Just the slightest nod of acknowledgement from the women answered. Cornflower went into the living room to ask another person to sit down for lunch. There was an unspoken rule, followed subtly so as not to offend anyone, to which she adhered: Indians were seated first, unless they indicated they wanted to sit in a group.

Indians, Anglos, Spanish, old and young, shared the board and conversation. Tewa, Tiwa, and Keres, and sometimes Zuni, Hopi and Navajo, intermixed with Spanish and English, and the sounds of spoons on china, joined to give an unusual mixture of sound. The differences in clothing styles were even more miss-matched. Blanketed men and women from Taos mingled with Anglos in slacks and heavy warm boots; the traditional haircuts and mantas of the Keresen guests clashed dramatically with the slacks and velvet squaw skirts worn by the women of Santa Fe. Leandra and her family wore the traditional manta, mostly on feast days and other special occasions. It was the usual Feast-Day conglomeration and Leandra only occasionally peeked into the dining room to see how things were going or to greet a special friend.

Ada, taking a silent cue from Leandra, had taken Karen and Helen out on the portal to watch the dancers. Although she made no point of it, her eyes scanned the crowd in the plaza for Cloud. He had, as usual, refused the call to the kiva to dance and had vanished after his aborted meal at Leandra’s. Maybe he really did go home. She hoped he did.

When the Comanche Dancers emerged from the kiva again, Leandra made a point of going out to see them. She watched with pride as the members of her family each made their way down the kiva steps and onto the hard-packed still damp plaza. The sun had warmed the plaza and the porch had trapped the heat. Her shawl was sufficient to warm her for a short time. She noticed clouds in the west were moving faster now, and the sun was blocked for a moment as the weather front approached. “I hope the snow holds off until after the dance,” Ada said, eyeing the dark gathering clouds.

“It’s simply wonderful!” Karen declared sincerely. “No one will believe how marvelous this all is. Wait ‘till I tell my friends about living in an Indian village with you.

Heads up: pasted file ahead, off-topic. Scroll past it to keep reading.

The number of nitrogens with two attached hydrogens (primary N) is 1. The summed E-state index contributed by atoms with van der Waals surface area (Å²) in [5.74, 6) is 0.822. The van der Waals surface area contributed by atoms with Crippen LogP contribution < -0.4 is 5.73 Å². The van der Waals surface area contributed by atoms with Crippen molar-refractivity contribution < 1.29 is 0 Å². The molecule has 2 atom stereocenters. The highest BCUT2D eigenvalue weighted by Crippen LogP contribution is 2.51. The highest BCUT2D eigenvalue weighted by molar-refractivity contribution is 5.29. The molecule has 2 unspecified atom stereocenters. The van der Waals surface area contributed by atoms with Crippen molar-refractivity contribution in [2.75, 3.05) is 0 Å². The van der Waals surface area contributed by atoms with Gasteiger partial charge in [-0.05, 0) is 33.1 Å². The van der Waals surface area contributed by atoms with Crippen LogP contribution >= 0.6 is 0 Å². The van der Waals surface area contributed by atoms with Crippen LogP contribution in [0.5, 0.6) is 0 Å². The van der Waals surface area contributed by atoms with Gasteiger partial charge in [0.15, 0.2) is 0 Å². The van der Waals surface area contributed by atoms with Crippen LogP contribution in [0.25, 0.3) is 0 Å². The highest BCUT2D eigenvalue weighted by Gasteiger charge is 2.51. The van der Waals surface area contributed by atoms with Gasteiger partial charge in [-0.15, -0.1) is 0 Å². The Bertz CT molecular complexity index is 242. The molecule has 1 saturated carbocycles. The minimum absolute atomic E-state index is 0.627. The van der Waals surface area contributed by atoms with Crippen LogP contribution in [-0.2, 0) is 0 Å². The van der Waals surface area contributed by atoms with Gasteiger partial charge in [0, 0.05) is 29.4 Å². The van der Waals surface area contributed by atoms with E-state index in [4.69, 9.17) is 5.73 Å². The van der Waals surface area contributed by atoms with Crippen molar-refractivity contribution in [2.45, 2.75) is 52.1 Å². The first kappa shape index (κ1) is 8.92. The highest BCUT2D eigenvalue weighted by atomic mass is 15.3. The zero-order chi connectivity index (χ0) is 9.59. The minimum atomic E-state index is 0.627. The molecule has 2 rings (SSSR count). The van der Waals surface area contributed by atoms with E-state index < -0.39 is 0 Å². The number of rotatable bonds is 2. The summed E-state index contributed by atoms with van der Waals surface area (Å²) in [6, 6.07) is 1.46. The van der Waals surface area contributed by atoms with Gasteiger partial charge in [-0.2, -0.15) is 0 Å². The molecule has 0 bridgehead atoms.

“You take them to Santa Fe tomorrow,” Leandra said in Tewa.

Ada nodded and Leandra went back inside the house.

“Wait!” Helen called as she snapped a picture of Ada and Leandra. “I’ll send you a copy,” she promised. She thought their conversation in Tewa quaint and had no idea it concerned her.

“You better put that camera away or get a permit, Ada advised. Then she answered Leandra in Tewa. Haa. I’ll take them Santa Fe tomorrow.”

Just the slightest hint of a snowflake touched the ground as four o’clock approached. The last round of the Buffalo Dance had ended in the south plaza and what was left of the crowd came to the north plaza to see the last round of the Comanche Dance. As the dancers turned to the north and faced the kiva for their last round, Stefano stood on the top step of the kiva supported by Manuel and Lewis. He looked across the plaza, at the mesas and mountains, and then down at the dancers. The cottonwood tree that dominated the north plaza was beginning to catch the snow on its branches, and a film of white was beginning to show on the highest of the nearby hills. The branches of the venerable tree in the plaza reached to the heavens as did their prayers this day. Stefano stepped out of the kiva into the cold. The old man raised his bony hands to the sky, matching the gnarled tree’s limbs and chanted a prayer for his people:

“May ask you, old woman gods!

To give us long life together.

May we live until our frosted hair

Is white; may we live then

This life that we now know!

Come hither

Our old woman gods,

Take this!

Give to us long life

And our people!

Stefano reached into his leather pouch and sprinkled sacred meal into the wind and on the path the dancers would take back to the kiva.

For arm-leg nourishment

We bring you meal

Then grant to us

Our span of life

And to our children also!

Cornflower, Ada, and some of the other younger women climbed the ladder up onto the roof and were watching the proceedings on a level with the kiva roof. Taking up the drumming again the chorus sang the last round while the brilliantly garmented dancers went up the ladder, headed for the kiva. The first set of dancers arrived at the top of the steps and the kiva door closed abruptly, prohibiting their entry. The local residents watching laughed at the joke as the chorus was forced to sing another verse and the dancers danced on the kiva steps awaiting entry. The door opened and the first couple, bending to protect their feathered headdresses, disappeared into the dark recess. The door hastily closed again before the second couple could enter. Louder this time, and with laughter intruding on their song, the chorus continued their chant. The door opened to admit the second couple. When the third pair arrived at the door quickly closed again. By this time the first two couples appeared on the roof of the kiva, dancing above the rest as they entered the door, slowly, pair by pair.

As the numbers of the clan grew each year, the line of dancers had gotten longer and the end of the dance was prolonged even more. No one was in any hurry to end the festivities so it really didn’t matter how long it took to get all of the dancers back into the kiva and the game went on even though it had begun to snow more heavily. From their vantage point the Montoya women could see the beginnings of the rough adobe walls of the much-needed new expansion of the ceremonial chamber. As the clan grew so did the need for space. They were thriving and it was good.

Detailed DescriptionSample Chapters: Ch.1 Introduction Ch.7 Pueblo Life Ch.8. Cloud's Vision